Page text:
Ultrasonic welding uses high-frequency vibration to melt and weld plastic. A tool vibrates at ultrasonic frequencies and causes concentrated molecular vibration in the weld joint. The friction between the molecules heats and melts the plastic. Once the vibration is stopped, the tool maintains a holding pressure on the joint to create a bond.

Technology Examples:

  • Dukane Ultrasonics
  • Branson Ultrasonics
  • Herrmann Ultrasonics
Getting nanoSTAKE on your next project

Getting nanoSTAKE on your next project

So, you’ve seen the new revolutionary nanoSTAKE technology and you are wondering how you can get it on your next plastic staking application. There are two great ways to do that. You can purchase a turnkey nanoSTAKE machine directly from Extol, or you can purchase nanoSTAKE through your preferred integrator. Either way, you get expert technology service from our knowledgeable team. Let’s talk more about what is included in a nanoSTAKE integration package and how they work.

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Start Monitoring Melt Force to Improve Your Hot-Plate Welding Process

Start Monitoring Melt Force to Improve Your Hot-Plate Welding Process

If you do any hot-plate welding, you should start monitoring melt force to improve your weld consistency and quality. Extol’s Rapid Conductor hot-plate welder is equipped standard with three servo-driven platens: the upper and lower press platens, and the heated platen. Servo control eliminates the need for hard stops and ensures that all the pressure applied by the welder goes directly into the components being welded.

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New Enhanced Lamp Improves Performance of ISM20 InfraStake

New Enhanced Lamp Improves Performance of ISM20 InfraStake

In the InfraStake process, infrared energy comes from a tungsten halogen lamp inside the module. Reflective surfaces inside the module focus the IR energy from the lamp onto a plastic boss to heat it prior to staking. So, the output of the lamp is an important factor in the InfraStake process.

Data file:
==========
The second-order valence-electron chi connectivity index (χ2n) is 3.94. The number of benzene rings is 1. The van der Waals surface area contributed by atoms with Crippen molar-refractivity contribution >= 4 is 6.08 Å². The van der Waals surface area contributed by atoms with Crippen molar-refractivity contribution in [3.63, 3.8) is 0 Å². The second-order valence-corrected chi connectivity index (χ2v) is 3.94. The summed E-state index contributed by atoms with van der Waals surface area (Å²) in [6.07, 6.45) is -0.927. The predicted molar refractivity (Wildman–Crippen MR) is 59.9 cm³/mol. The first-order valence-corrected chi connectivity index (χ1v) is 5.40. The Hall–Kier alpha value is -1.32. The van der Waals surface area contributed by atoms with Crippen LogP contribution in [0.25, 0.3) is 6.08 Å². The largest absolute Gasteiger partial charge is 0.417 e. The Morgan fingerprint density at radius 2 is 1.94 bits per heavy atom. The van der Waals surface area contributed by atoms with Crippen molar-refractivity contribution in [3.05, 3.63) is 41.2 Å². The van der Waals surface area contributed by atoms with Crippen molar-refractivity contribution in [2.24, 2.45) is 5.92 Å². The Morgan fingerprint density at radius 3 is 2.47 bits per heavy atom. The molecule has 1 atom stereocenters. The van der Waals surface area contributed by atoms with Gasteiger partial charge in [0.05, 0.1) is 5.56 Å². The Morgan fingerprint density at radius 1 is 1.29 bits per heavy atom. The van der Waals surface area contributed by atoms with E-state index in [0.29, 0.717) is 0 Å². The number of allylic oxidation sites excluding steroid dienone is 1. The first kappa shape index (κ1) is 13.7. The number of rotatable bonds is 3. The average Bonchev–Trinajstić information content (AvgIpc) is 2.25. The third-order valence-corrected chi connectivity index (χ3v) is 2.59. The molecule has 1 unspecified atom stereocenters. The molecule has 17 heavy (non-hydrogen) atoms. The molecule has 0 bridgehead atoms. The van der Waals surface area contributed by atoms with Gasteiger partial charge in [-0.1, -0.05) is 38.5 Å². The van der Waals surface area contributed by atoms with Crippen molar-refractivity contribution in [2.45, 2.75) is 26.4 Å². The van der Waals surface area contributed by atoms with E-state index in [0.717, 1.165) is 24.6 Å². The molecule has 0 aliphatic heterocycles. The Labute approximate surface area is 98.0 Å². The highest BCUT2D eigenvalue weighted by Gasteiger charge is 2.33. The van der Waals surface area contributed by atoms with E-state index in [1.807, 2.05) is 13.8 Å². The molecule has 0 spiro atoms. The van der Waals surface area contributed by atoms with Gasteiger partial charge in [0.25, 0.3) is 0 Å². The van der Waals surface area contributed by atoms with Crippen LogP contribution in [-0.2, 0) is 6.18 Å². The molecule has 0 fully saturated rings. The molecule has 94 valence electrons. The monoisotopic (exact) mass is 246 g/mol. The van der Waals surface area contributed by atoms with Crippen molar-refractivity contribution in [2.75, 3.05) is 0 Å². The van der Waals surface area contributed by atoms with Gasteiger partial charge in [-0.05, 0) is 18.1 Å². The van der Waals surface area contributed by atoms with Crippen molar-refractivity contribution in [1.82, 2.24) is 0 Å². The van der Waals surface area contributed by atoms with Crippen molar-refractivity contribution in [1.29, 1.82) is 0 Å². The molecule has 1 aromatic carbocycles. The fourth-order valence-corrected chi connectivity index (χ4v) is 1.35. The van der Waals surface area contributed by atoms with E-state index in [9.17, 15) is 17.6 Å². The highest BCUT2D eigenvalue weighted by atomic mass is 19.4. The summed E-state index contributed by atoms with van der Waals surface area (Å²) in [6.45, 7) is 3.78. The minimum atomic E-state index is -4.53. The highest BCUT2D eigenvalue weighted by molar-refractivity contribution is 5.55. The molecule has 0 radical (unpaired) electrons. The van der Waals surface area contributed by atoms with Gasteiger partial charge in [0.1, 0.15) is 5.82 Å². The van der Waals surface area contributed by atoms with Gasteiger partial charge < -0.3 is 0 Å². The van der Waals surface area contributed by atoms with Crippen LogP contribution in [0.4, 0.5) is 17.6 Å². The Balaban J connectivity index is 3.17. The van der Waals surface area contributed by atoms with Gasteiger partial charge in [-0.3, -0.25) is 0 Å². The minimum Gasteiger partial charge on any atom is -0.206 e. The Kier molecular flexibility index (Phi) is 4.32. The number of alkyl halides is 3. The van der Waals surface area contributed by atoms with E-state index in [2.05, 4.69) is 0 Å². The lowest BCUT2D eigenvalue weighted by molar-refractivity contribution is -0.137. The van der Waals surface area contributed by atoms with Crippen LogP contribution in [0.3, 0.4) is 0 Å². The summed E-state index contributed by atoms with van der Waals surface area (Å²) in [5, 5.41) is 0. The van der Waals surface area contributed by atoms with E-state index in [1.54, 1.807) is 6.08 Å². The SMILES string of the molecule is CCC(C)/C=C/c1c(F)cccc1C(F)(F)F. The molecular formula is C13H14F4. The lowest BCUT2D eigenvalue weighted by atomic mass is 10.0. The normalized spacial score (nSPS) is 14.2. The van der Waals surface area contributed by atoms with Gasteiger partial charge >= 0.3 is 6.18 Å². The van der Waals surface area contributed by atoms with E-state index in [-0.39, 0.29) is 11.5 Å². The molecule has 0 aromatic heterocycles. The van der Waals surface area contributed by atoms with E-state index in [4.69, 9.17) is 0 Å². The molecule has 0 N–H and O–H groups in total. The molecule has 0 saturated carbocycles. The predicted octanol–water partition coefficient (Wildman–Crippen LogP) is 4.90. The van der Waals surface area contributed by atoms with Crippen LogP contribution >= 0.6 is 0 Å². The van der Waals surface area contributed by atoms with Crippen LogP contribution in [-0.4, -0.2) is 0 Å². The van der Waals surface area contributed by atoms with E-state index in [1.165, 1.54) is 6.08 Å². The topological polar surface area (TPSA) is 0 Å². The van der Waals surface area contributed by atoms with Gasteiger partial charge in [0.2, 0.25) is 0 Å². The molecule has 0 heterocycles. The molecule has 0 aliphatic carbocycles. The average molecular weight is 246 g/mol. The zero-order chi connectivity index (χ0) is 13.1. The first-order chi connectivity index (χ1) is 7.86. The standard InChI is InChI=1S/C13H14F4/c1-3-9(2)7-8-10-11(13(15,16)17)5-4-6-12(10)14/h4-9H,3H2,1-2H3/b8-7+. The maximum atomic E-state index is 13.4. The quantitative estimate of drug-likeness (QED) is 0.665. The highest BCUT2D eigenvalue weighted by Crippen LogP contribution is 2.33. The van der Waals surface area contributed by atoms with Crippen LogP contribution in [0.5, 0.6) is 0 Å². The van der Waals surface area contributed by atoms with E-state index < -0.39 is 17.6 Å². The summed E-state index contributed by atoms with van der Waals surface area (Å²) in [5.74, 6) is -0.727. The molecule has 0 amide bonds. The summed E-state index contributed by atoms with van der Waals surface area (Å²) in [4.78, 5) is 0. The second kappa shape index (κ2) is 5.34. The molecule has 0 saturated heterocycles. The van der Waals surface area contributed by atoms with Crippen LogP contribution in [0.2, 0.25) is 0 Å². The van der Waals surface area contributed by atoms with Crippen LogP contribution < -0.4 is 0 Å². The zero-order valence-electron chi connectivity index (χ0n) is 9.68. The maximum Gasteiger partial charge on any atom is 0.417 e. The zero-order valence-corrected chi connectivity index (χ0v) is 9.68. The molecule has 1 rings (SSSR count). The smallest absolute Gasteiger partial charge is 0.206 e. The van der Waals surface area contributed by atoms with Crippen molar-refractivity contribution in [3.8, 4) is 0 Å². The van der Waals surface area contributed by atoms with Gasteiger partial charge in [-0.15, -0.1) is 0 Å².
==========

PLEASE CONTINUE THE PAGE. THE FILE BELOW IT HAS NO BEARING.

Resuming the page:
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3 spin welding design mistakes to avoid

3 spin welding design mistakes to avoid

Spin welding is a pretty straightforward process. You spin one plastic component against another and the friction between them causes the material in the weld joint to melt. Even with a welding process this simple, it’s easy to make design mistakes that will cause headaches later. Here are three common mistakes that you should always avoid.

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Service beyond the machine

Service beyond the machine

Mark recalled seeing a demo of Extol’s InfraStake technology a few months prior and was drawn to InfraStake’s built-in clamping feature that ensures tight stakes. Mark was hopeful that InfraStake would be a good fit for the door panel line, but wanted confirmation that the technology could meet the cycle time, strength, and assembly tightness requirements. That’s when our Applications Lab, the first of Extol’s wide array of customer-supporting service groups, stepped in to help.